A few thoughts on Noodler´s flex nib pen
So, I have been drawing some with the Noodler´s flex pens I got, and I have a few thoughts on this new tool. The text is long, so if you are not into fountain pens, just click a link in the sidebar and go somewhere else to enjoy yourself. : )
First of all, this pen is still absolutely wonderful to draw with. Fabulous. I love the variety in line width it offers, and how easily it flows on the paper. It feels very smooth, no scratching or strange behavior ever. (Mind you, I have only tried it on very smooth paper so far, in a Moleskine sketchbook, so I am not sure yet how it behaves on a bit of texture.) It is a great drawing tool, and I know I am going to use it a lot.
I had Noodler´s Fox red ink in one of my two pens, and had a few incidents with that – there are a few red ink blobs in the lower left corner of the drawing above to prove it. I´m not really fond of the Fox red ink, it´s a bit ’stickier’ than the Lexington gray I use otherwise, and I think that´s what made these problems occur. It seems the ink in the nib dried a little when I didn´t use the pen for a few days (stored with the nib up), and when I tried to – perhaps a tad violently – start it up again by drawing with a bit of pressure, it suddenly flooded and ink ran out on the drawing. The Lexington gray dried a little too, but the pen was never hard to ’start up’ again, I just drew a few lines with it and it was ok. The red ink seems a little trickier. Hardly the pen´s fault, really.
I am very used to my Lamy Safaris, and as I wrote in my last post, I am a bit harsh with them sometimes. I often draw with more pressure with them to get a bit of variety in line width, and I had to really readjust my drawing habits to avoid tormenting the Noodler´s pens in the same way. The flex nibs are much more sensitive, and I often had a too wet nib in the beginning, before I realized I was pressing too hard. Once I got the hang of it, the flex pens behaved extremely well.
There is always ink in the nib of a fountain pen, but sometimes some of it ends up on top of the nib, ready to make a mess if you don´t watch out. On the Lamys, I simply wipe that excess ink off with a paper towel with a ‘pulling-out’ movement. I did the same on the Noodler´s flex nib:
Oops. (No worries, it´s not blood, it´s Noodler´s Fox red ink.) The flex pen couldn´t take it.
The first time this happened (yes, I did it again later, how stupid is that?) I panicked a bit – partly because I thought I had ruined the pen, and partly because my white desk at work wasn´t exactly looking pristine anymore – but then I remembered this video over at Goulet pens´ Ink Nouveau blog. These pens come apart completely for cleaning, and you can adjust the nib the way you want it, since it is detachable from the pen and the feed:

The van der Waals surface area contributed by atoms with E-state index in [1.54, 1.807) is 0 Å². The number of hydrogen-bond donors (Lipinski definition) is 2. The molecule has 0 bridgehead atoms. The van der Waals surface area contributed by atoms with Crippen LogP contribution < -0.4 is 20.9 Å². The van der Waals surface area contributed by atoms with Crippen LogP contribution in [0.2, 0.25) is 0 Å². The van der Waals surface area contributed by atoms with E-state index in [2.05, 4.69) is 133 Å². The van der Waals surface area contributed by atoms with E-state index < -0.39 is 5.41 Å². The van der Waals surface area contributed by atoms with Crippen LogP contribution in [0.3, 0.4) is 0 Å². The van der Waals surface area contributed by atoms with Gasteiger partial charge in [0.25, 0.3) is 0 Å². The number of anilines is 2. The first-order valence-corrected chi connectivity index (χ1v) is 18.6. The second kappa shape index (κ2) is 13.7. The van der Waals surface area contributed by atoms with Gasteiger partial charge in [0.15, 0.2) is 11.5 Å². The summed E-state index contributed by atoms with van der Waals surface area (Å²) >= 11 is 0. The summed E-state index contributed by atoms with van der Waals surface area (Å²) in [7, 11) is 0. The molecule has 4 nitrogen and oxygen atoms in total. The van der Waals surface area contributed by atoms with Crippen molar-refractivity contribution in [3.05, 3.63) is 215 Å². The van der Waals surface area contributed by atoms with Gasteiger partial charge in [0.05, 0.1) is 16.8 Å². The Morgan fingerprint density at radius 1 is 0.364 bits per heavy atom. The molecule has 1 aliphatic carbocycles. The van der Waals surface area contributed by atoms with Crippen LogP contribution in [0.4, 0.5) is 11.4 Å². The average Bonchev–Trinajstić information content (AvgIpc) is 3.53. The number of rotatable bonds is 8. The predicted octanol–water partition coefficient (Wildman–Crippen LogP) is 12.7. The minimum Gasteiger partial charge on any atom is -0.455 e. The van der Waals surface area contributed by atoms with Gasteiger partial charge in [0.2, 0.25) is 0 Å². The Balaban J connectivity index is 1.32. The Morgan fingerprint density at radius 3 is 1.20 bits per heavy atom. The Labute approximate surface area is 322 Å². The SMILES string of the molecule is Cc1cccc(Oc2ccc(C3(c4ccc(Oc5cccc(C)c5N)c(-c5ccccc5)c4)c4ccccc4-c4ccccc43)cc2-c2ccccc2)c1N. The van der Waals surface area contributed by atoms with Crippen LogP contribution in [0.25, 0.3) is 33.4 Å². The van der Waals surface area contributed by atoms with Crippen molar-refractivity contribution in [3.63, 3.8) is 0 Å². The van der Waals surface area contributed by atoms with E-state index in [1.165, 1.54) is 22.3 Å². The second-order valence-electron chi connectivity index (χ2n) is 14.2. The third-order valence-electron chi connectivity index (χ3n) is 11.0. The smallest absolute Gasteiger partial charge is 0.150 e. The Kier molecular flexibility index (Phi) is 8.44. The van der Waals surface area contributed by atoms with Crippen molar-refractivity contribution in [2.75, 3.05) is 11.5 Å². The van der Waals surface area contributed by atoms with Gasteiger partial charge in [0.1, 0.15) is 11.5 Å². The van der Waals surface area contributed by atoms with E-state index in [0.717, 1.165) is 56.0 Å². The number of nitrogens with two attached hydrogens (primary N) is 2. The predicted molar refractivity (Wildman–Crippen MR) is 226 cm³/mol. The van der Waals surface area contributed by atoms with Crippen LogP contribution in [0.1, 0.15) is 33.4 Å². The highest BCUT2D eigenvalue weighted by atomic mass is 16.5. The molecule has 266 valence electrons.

I simply have to stop wiping the nib off the way I did, and all will be well. After cleaning, the pen is easy to put back together, and this one works just fine now. : )
A few other things:
The Noodler´s flex pen as a whole is rather small, very slim and very lightweight. It doesn´t have that heavy, sturdy feel to it that many other fountain pens have. With the cap posted it feels nice and balanced, without it it is more like holding any plastic Pilot roller ball or the like. It is more goodlooking than cheap Pilots, though.
I carry my Lamy Safaris with me every day at work, I usually clip them onto the neckband of my t-shirt. They get shaken, stirred, dropped and borrowed but never leak, and never cause any problems. (The only really bad thing that can happen is dropping them on the floor without the cap on, but luckily the nibs are easy to replace…) I have tried to use the Noodler´s flex pens the same way, but they can´t really take this kind of abuse. They are more sensitive than the Lamys. Either the ink dries up a bit in the nib, or it suddenly flows a little too much. Now I just carry them in my pen case, and use them only for drawing, not for every day work use.
And then there´s the surprising ’smell issue’. I read a few reviews on this pen before buying it, and some people thought it smelled funny. I have never had a pen that smelled before, but this one actually does. It has a bit of some sweet plasticky smell when you put the pen under your nose, but it´s not disturbing at all in my opinion. One person referred to ‘vomit’ to describe the smell, but honestly, he or she must have had something else than the pen close to his/her nose… Using the pen in a normal way, i.e. on a paper, with your face far above it, will cause no problems unless you are extremely sensitive to smells.
On the whole, I love this pen. It´s not an everyday durable workhorse in the way that the Lamy Safaris are, but it is definitely a fav drawing tool. It has already won a permanent place in my pen case, along with the Lamys. I am sure there are ‘better’ flex pens out there, vintage or expensive ones, but for $14, honestly, I don´t think you can get anything as great as this little pen.
17 x 13 cm, Noodler´s flex pen with Noodler´s Lexington gray and Noodler´s Fox red ink on small Moleskine Sketchbook spread.